Below I include that list of all police and fire department staff in West Chester, Ohio where a levy was just approved in November that are currently making over 60K per year. This is public information because they are public employees. They report to the public! Not the other way around. They chose to work for the public, so should not be upset that this information is available. The reason it’s available is so that the community can understand how their tax money is spent. In this case, when we are discussing the problems with collective bargaining it has been the police and firefighters that have been complaining that they should somehow be exempt from the debate, because as they put it, “when society runs away from danger, they run to it.”

For the convenience of protecting society, I would say they are worth something like I described above. But anything over 65K I’d be against. The median household income in West Chester, Ohio is just a bit above 90K. Some of those homes are from single income families, but vast majorities are dual income homes, or homes where two married people and a child are working, which stacks up the numbers. So the misconception that residents in the wealthy area of West Chester are all rich is just that, a misconception. Divide the median income by two and that gives you the average wage in West Chester of around 50K per year. Yet through collective bargaining, the police and firefighter unions, just like the teachers unions, have driven up the cost of their service to extraordinary levels. The levy in November had to be implemented for one primary reason and that was to deal with the “step increases” scheduled for the upcoming years. That means that many of the people on the list you’ll see below are scheduled for an increase just because of their tenure. It doesn’t matter if they are already at a wage level that the rest of society deems reasonable. The collective bargaining agreements don’t care about common sense. The union mentality is that they don’t care where the money comes from. They have become extraordinarily arrogant over the years and many Republicans have been soft and non-combative, and have not meant them equally on the field of battle in the arena of ideas. Republicans have routinely caved under union pressure. This left Democrats to ram through State Revised Code and collective bargaining negotiations that are quite insane if looked upon with financial eyes.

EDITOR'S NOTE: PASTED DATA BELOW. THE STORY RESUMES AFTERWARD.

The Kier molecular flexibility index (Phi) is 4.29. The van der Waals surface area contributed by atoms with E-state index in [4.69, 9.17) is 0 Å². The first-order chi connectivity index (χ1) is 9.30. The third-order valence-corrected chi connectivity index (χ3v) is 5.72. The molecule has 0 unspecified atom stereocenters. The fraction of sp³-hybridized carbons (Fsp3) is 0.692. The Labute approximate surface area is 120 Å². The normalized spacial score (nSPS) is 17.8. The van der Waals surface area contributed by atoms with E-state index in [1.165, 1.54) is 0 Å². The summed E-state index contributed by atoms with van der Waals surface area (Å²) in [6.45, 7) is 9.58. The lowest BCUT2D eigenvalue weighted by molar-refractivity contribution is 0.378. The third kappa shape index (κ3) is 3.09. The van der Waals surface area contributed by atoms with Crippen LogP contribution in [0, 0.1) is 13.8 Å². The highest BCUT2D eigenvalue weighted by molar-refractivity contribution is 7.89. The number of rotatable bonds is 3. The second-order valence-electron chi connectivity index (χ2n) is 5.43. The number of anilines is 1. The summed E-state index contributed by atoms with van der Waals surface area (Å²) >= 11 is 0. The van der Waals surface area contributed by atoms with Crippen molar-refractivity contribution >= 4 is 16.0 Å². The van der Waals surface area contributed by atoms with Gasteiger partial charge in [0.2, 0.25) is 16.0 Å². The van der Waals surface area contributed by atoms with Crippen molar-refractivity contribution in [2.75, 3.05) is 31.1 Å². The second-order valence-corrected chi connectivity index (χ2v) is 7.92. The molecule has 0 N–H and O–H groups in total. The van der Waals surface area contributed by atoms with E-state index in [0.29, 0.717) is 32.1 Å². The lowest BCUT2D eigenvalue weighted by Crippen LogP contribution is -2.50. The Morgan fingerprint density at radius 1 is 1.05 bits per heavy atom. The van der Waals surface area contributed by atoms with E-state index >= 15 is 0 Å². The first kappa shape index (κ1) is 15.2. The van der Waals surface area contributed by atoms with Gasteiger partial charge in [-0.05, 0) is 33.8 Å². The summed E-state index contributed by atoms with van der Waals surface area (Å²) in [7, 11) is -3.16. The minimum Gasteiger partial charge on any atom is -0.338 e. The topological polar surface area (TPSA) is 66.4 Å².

Yet this is the cause of the current financial crises being felt all across this country. And in a few locations, like Ohio and Wisconsin a new type of conservative is being put into political positions by people who are sick of the game. These conservatives, driven by the Tea Party are expected to actually do the job, not cut deals with machine politics. And that’s part of what everyone is confused by. The United States is a Republic, not a democracy. If you don’t like what the representatives in government do, dump them on the next election. But what these Republicans are doing, they aren’t doing it for the Koch brothers, or any other corporate interest. They are doing it because it has been noticed, first by the Tea Party people all across the nation, that we need government to operate more like a business, in order to achieve a smaller government with more fiscal responsibility. Unfortunately, public sector jobs, like fireman, police officers and teachers who have used emotion to negotiate great wages are going to be the first to endure this scrutiny, which must happen.

Those three public sector unions, teachers, firemen, and police have used emotion for a long time to pass tax increases that their union leaders clearly understand must happen in order to sustain the contracts they’ve negotiated with school boards, trustees and city councils. In the case of West Chester, which is no different from any place else, signs went up all over our community in November reminding us how important police are to our safety, and we must pass a levy to keep our families safe.

We hear the same thing from firemen when they need to increase their funding, and we all know that’s what happens in schools. It’s all about the kids, right!